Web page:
In 2010 we had spent one night sleeping on the cold floor of a cold hall at Rancho Minas Viejas, the Old Mine Ranch, owned by a friend of the owners of the Hotel where we stay in town. Although the Hall is only some 20 km from the main road, the track up the hill is in places extremely testing, so that is takes over two hours to cover the distance. In 2010 we had two punctured tyres before getting back to the main road, so I was not looking forward to making the drive again, although the views and plants found on the way and at the top were well worth it.
I agreed that the ‘Ghost of the Double Puncture’ had to be laid to rest and the only way to do this was to repeat the drive and return with all four tyres still in tact.
There was really no reason to spend the night in the cold hall again so we returned back to the comfort of a hotel bed and restaurant food.
And why did we do this? The Minas Viejas is the type locality for a particularly nice new Agave, A. ovatifolia, known in US nurseries as the Whale’s Tongue Agave. This is a fairly recent (2002) described species but has been known about for many years when it was first brought from Mexico into the US by the late Lynn Lowery, who found it growing between 3,000′ and 7,000′ elevation. It was planted around Dallas and survived for decades unscathed by cold. Agave expert Greg Starr, curious to know its identity, retraced Lynn’s route and found the original population in Mexico. It looks like an Agave parryi on steroids, forming a 36″ tall x 5′ wide (in 5 years), symmetrical clump of wide grey leaves. It has proven to be one of the best agaves for cold, wet climates, far outperforming almost all other species and in its natural settings on limestone terraces, it makes a wonderful photogenic subject. All pictures today are all recorded as S2335 and I ignored most of the cacti and succulents already reported during our 2010 visit and focussed my mind and camera on the Agave to get some very nice pictures.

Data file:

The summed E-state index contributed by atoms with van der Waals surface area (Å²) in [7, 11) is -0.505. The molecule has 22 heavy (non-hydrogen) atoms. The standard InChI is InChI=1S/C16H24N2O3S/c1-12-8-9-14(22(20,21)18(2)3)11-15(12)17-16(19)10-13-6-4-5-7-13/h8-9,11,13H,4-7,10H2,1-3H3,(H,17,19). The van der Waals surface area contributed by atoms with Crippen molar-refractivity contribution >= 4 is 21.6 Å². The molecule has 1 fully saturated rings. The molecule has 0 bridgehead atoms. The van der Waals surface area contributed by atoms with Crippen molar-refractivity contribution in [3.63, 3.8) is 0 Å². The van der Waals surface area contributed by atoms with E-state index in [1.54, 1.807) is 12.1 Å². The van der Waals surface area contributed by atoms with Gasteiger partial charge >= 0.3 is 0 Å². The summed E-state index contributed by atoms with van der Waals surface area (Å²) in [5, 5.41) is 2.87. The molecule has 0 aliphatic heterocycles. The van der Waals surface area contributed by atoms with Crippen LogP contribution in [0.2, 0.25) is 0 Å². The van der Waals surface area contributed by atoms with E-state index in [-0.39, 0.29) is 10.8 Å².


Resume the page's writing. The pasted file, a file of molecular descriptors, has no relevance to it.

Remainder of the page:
On return to Bustamante we just caught the daughter of the owner of our hotel before they intended to go home as there was hardly any business. They gladly opened up and we bought some replicas of Mayan art at very reasonable prices as well enjoying nice Mexican food.
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